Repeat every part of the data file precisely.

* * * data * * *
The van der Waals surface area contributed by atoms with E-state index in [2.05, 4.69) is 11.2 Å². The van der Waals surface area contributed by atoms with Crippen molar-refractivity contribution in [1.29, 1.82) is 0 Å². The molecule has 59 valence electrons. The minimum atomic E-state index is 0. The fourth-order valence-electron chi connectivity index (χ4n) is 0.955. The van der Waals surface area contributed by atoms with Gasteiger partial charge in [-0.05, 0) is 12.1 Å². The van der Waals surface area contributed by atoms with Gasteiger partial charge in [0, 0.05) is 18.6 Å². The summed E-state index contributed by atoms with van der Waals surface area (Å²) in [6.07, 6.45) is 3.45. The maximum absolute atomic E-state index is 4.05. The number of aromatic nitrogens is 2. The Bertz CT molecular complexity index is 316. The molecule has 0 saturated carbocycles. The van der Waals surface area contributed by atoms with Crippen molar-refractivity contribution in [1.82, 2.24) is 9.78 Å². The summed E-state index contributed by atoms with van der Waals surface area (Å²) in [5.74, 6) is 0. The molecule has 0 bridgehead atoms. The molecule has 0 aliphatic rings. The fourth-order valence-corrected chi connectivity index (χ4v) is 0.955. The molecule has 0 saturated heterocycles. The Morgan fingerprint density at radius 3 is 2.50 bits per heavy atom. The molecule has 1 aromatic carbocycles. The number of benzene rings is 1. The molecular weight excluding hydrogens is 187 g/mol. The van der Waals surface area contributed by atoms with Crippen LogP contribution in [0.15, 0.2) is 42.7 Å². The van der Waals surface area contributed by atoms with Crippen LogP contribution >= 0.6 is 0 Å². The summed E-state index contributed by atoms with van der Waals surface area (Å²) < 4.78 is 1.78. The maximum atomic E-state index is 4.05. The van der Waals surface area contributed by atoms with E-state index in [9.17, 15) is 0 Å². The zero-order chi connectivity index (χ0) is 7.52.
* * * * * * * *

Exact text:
The van der Waals surface area contributed by atoms with E-state index in [2.05, 4.69) is 11.2 Å². The van der Waals surface area contributed by atoms with Crippen molar-refractivity contribution in [1.29, 1.82) is 0 Å². The molecule has 59 valence electrons. The minimum atomic E-state index is 0. The fourth-order valence-electron chi connectivity index (χ4n) is 0.955. The van der Waals surface area contributed by atoms with Gasteiger partial charge in [-0.05, 0) is 12.1 Å². The van der Waals surface area contributed by atoms with Gasteiger partial charge in [0, 0.05) is 18.6 Å². The summed E-state index contributed by atoms with van der Waals surface area (Å²) in [6.07, 6.45) is 3.45. The maximum absolute atomic E-state index is 4.05. The number of aromatic nitrogens is 2. The Bertz CT molecular complexity index is 316. The molecule has 0 saturated carbocycles. The van der Waals surface area contributed by atoms with Crippen molar-refractivity contribution in [1.82, 2.24) is 9.78 Å². The summed E-state index contributed by atoms with van der Waals surface area (Å²) in [5.74, 6) is 0. The molecule has 0 bridgehead atoms. The molecule has 0 aliphatic rings. The fourth-order valence-corrected chi connectivity index (χ4v) is 0.955. The molecule has 0 saturated heterocycles. The Morgan fingerprint density at radius 3 is 2.50 bits per heavy atom. The molecule has 1 aromatic carbocycles. The number of benzene rings is 1. The molecular weight excluding hydrogens is 187 g/mol. The van der Waals surface area contributed by atoms with Crippen LogP contribution in [0.15, 0.2) is 42.7 Å². The van der Waals surface area contributed by atoms with Crippen LogP contribution >= 0.6 is 0 Å². The summed E-state index contributed by atoms with van der Waals surface area (Å²) < 4.78 is 1.78. The maximum atomic E-state index is 4.05. The van der Waals surface area contributed by atoms with E-state index in [9.17, 15) is 0 Å². The zero-order chi connectivity index (χ0) is 7.52.